An amazing succulent, native to Africa, Madagascar, India and Indian Ocean Islands.......
I cannot remember where I acquired this unusual looking plant but it wasn't much more than two years ago. Now, it can be found in at least four different places in the garden and has been flowering all winter.
I like that the foliage stays low and the flowers reach to two or three feet and more and the colouring is very attractive.
Kalanchoe pinnata from the family Crassulaceae has become naturalized in temperate regions of Asia, Australia, New Zealand, West Indies, Macaronesia, Mascarenes, Galapagos, Melanesia, Polynesia, and Hawaii.
In many of these, such as Hawaii, it is regarded as an invasive species.
It is also widely distributed in the Philippines and it is known as katakataka or kataka-taka which is also an adjective meaning astonishing or remarkable.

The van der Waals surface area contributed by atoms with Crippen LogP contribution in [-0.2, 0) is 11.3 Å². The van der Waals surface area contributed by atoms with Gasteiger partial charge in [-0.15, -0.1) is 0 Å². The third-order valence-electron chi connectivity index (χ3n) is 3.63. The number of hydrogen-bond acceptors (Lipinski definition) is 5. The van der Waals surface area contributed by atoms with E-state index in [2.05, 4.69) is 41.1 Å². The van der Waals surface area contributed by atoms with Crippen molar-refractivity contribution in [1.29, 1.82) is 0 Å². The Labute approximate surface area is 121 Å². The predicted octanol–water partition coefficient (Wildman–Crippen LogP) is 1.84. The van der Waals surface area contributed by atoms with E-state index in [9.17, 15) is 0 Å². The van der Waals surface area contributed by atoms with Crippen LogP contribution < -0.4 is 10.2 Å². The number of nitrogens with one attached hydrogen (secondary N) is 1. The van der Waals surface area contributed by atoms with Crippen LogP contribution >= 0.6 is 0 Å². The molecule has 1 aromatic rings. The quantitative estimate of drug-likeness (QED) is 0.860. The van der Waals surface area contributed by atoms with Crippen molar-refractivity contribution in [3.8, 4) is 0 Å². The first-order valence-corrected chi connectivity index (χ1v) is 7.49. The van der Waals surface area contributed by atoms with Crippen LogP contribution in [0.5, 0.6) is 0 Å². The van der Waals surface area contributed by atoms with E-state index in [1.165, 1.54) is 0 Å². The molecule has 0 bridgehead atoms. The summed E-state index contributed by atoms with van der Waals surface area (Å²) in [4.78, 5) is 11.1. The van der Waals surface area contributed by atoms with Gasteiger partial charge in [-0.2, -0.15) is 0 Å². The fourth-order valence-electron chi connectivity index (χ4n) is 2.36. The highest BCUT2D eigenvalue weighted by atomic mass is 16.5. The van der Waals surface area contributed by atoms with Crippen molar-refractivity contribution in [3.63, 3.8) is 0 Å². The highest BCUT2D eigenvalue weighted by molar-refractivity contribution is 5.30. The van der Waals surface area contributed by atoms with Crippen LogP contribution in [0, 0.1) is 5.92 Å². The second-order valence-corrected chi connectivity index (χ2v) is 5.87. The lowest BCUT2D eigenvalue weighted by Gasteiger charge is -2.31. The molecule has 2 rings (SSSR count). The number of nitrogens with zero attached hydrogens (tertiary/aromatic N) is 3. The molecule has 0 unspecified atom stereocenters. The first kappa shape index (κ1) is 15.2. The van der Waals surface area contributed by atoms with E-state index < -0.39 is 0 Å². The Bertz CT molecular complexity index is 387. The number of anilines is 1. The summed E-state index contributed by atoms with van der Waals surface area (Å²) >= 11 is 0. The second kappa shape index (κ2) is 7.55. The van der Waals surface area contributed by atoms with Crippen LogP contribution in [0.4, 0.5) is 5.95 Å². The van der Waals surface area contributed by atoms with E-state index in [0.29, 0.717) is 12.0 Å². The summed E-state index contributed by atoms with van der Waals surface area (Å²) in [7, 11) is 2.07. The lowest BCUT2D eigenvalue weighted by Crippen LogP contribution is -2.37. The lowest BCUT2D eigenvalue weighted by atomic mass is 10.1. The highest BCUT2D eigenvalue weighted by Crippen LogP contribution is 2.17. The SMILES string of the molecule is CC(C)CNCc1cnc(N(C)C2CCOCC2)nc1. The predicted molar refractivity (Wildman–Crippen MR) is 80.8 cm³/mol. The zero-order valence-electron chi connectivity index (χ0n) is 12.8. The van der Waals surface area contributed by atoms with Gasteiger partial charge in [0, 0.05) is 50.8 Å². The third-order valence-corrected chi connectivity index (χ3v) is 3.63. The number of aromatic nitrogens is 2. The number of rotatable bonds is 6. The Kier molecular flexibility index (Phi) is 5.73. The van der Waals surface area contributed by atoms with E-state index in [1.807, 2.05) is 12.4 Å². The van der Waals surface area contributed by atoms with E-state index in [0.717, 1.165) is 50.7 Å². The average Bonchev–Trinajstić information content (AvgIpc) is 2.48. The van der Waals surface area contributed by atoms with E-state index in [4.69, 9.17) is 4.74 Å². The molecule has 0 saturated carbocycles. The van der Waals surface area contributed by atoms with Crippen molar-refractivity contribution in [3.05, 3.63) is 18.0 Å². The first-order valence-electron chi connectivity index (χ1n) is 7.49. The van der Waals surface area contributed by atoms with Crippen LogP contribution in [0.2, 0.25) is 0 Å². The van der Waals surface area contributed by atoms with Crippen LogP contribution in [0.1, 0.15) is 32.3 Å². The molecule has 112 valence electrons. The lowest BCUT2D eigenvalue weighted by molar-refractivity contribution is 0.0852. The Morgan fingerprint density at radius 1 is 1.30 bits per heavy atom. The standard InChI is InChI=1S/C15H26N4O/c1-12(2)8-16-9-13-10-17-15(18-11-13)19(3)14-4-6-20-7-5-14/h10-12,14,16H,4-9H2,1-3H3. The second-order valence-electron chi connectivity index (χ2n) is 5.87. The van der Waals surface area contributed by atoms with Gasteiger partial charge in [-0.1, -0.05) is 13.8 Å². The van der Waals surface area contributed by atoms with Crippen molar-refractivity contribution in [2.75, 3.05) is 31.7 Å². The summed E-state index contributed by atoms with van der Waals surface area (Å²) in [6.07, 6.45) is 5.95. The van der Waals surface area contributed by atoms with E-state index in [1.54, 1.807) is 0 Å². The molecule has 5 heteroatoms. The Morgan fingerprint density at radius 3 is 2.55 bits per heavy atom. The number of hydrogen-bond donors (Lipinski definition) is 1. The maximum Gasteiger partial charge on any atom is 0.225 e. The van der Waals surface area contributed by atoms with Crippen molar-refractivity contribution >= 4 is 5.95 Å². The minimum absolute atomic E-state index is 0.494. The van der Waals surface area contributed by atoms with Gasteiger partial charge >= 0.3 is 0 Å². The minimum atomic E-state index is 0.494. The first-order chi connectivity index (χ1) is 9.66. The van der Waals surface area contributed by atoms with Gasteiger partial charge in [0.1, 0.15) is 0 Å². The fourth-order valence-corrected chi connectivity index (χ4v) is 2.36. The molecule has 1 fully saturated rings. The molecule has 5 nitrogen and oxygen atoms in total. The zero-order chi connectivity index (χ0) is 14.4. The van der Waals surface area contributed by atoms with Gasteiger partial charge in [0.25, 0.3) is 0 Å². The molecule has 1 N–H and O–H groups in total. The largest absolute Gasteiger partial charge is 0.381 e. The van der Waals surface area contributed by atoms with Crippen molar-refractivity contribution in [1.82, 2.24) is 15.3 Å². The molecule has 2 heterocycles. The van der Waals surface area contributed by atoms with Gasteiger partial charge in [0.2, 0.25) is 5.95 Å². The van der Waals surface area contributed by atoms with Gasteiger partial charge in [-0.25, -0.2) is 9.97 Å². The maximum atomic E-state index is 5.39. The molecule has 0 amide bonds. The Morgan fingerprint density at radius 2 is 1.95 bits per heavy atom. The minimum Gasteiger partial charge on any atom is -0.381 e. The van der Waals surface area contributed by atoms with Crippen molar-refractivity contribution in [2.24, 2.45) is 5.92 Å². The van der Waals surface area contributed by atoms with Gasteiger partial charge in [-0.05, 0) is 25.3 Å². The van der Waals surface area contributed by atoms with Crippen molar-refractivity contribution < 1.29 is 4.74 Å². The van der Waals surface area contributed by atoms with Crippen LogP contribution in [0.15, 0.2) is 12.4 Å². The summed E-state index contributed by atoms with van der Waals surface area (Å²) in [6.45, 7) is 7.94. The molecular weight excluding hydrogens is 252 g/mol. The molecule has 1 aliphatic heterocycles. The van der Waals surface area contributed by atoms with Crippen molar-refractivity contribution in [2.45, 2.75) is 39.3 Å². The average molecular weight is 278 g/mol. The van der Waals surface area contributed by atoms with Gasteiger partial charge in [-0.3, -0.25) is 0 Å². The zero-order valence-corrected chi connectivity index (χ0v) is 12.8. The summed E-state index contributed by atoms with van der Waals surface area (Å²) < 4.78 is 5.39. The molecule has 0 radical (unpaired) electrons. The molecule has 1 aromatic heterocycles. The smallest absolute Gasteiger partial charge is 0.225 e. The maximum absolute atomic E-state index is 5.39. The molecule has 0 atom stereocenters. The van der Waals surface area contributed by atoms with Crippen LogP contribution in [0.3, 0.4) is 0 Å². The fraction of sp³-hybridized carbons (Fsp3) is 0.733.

from the description as Bryophyllum calycinum of 1805 by Richard Anthony Salisbury.
In common with other Crassulaceae such as the genera Tylecodon, Cotyledon and Adromischus, Kalanchoe pinnata has been found to contain bufadienolide cardiac glycosides These can cause cardiac poisoning, particularly in grazing animals.
In traditional medicine, Kalanchoe species have been used to treat ailments such as infections, rheumatism and inflammation.
Kalanchoe pinnata has been recorded in Trinidad and Tobago as being used as a traditional treatment for hypertension and for the treatment of kidney stones in India where is goes by the name of Pather Chat or Paan-futti.
Bufadienolide compounds isolated from Kalanchoe pinnata include bryophillin A which showed strong anti-tumor promoting activity, and bersaldegenin-3-acetate and bryophillin C which were less active. Bryophillin C also showed insecticidal properties.